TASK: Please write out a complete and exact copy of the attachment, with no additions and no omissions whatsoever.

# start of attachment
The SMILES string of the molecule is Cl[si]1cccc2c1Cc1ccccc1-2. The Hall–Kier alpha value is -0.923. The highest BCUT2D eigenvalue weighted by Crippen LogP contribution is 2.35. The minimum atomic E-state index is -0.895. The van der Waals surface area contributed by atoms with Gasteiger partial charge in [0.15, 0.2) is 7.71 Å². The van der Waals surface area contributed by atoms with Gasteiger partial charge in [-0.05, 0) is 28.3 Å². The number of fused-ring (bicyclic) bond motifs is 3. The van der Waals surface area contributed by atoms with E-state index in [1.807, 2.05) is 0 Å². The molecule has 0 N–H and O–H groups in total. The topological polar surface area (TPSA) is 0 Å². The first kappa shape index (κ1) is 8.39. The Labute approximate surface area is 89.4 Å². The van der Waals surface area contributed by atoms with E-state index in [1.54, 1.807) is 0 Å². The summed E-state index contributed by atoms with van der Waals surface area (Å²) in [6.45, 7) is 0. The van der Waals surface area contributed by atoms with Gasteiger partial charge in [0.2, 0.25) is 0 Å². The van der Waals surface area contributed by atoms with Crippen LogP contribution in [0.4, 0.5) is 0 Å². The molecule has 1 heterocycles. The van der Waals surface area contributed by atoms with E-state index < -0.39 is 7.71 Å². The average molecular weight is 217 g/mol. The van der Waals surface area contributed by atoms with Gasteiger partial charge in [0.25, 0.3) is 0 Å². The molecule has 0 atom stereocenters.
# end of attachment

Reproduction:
The SMILES string of the molecule is Cl[si]1cccc2c1Cc1ccccc1-2. The Hall–Kier alpha value is -0.923. The highest BCUT2D eigenvalue weighted by Crippen LogP contribution is 2.35. The minimum atomic E-state index is -0.895. The van der Waals surface area contributed by atoms with Gasteiger partial charge in [0.15, 0.2) is 7.71 Å². The van der Waals surface area contributed by atoms with Gasteiger partial charge in [-0.05, 0) is 28.3 Å². The number of fused-ring (bicyclic) bond motifs is 3. The van der Waals surface area contributed by atoms with E-state index in [1.807, 2.05) is 0 Å². The molecule has 0 N–H and O–H groups in total. The topological polar surface area (TPSA) is 0 Å². The first kappa shape index (κ1) is 8.39. The Labute approximate surface area is 89.4 Å². The van der Waals surface area contributed by atoms with E-state index in [1.54, 1.807) is 0 Å². The summed E-state index contributed by atoms with van der Waals surface area (Å²) in [6.45, 7) is 0. The van der Waals surface area contributed by atoms with Gasteiger partial charge in [0.2, 0.25) is 0 Å². The van der Waals surface area contributed by atoms with Crippen LogP contribution in [0.4, 0.5) is 0 Å². The molecule has 1 heterocycles. The van der Waals surface area contributed by atoms with E-state index < -0.39 is 7.71 Å². The average molecular weight is 217 g/mol. The van der Waals surface area contributed by atoms with Gasteiger partial charge in [0.25, 0.3) is 0 Å². The molecule has 0 atom stereocenters.